How to feed your gut microbiome on a budget

By Anna Slater

“Gut health”. We’ve all heard it, the latest buzzword that is trending all over the internet. But what’s good about this trend is that it’s not your regular ‘fad diet’, in fact the research is growing exponentially and has shown that your gut microbiome plays a really important role in our physical and mental wellbeing. The gut microbiome is found in the large intestine and describes the diverse ecosystem of bacteria that resides here. Each of us consists of about 100 trillion microbial cells, 10 times more than the number of human cells in our body! They do lots of great things for us, such as digesting food and absorbing nutrients, in particular dietary fibre and keeping our immune system healthy from any harmful pathogens. The most important discovery in the field of research is that individuals who ate more than 30 different plant based foods a week had a more diverse colony of gut bacteria than those who ate less than 10. We all know that on a student budget it can be difficult to get diversity in on a budget, so here are my top tips for feeding your gut bacteria at a lower cost.

  1. Bulk out meals with cheaper cupboard staples, such as chickpeas, lentils or beans. On average tins of these tend to be around 50p and contain all the gut loving fibre that your microbes will enjoy. You don’t even have to remove the meat from the dish if you enjoy this, it just makes sure you’ve got more fibre and plant based protein. Also, the more vegetables you bulk out the portions with the more food you will make so even if the vegetables are a little more expensive you may save in the long run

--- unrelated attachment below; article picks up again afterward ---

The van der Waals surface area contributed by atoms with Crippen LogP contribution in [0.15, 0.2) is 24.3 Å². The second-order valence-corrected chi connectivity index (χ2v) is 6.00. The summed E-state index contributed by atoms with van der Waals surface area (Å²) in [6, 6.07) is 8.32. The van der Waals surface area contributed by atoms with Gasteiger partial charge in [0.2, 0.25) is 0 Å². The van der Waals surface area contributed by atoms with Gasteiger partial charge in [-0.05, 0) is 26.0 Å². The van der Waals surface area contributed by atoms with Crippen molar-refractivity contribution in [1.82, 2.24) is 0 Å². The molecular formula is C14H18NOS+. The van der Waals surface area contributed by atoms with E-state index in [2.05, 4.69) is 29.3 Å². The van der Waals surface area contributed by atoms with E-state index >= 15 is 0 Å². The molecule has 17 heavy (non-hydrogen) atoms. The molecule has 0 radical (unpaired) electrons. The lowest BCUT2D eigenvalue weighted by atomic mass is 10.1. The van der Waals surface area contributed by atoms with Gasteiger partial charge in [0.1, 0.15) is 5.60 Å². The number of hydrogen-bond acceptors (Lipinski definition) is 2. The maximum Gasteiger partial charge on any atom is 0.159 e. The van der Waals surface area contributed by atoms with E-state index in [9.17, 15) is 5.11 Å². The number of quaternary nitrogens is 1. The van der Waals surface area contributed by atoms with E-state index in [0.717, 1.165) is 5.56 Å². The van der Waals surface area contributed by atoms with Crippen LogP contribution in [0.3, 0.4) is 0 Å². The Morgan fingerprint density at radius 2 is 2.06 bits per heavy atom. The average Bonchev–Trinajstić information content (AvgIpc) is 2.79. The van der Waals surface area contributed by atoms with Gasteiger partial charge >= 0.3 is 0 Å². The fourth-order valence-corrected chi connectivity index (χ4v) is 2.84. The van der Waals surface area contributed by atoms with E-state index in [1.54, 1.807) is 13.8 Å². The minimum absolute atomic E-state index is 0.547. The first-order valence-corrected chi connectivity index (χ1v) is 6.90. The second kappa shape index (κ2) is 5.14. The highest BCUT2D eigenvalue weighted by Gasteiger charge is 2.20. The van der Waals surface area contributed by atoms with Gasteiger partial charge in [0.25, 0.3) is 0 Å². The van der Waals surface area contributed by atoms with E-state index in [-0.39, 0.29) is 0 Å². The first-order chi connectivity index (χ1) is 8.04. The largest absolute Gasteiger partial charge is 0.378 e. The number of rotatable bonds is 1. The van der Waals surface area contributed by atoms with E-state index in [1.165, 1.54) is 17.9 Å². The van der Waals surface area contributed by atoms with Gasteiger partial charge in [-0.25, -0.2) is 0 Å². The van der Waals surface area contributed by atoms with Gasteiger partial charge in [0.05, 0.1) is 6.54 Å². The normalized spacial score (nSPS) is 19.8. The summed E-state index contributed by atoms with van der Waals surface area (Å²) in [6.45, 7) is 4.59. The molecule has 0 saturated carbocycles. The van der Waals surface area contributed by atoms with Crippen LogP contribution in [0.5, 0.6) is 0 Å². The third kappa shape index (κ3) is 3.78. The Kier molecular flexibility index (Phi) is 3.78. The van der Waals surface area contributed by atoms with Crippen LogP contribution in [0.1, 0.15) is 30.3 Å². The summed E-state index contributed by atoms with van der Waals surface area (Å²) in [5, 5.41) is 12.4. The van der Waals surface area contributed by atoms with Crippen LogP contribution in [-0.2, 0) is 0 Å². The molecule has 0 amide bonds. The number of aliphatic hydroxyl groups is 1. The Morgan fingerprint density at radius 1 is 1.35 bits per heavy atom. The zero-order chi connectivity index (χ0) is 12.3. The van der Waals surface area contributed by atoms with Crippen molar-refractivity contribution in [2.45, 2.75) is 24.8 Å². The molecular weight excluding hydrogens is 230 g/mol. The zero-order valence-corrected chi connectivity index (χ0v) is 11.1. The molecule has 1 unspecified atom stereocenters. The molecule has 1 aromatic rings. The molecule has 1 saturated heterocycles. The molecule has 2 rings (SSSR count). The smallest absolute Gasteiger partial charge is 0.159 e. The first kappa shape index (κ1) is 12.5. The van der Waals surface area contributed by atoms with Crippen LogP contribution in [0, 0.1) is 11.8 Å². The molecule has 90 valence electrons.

My prawn, sweet potato peanut butter curry – lots of hidden gut loving ingredients such as chickpeas and lots of added vegetables

2. Rotate your fruits and vegetables. If it’s hard to eat 30 plant based foods a week, just try not to stick to one food all the time. One challenge I’m doing at the moment is to try and get one fruit and vegetable in my shop that I don’t usually go for. This week’s is pineapple and sweet potato! Even using different colours of the same vegetables, such as peppers or onions, each different colour counts as more variety.

Food Love GIF
Via Giphy

3. Try buying frozen vegetables. Lots of people have the misconception that frozen fruit and vegetables are less nutritious, but sometimes they can actually be higher in nutrients as they are picked and packaged and frozen in hours which retains the nutrients more than storing at room temperature.  These options can be very cost effective and last longer than fresh vegetables.

4. Plan your meals for the week so that you know exactly what you need to buy and are less likely to shop. If you write everything down in a list, you are more likely to stick to it, rather than buying lots of random expensive ingredients and not knowing what to cook. I am a serial meal prepper so I love to make big batches of meals, so I find it really helpful to have a plan when I go to the supermarket so I know what I’m eating for the week.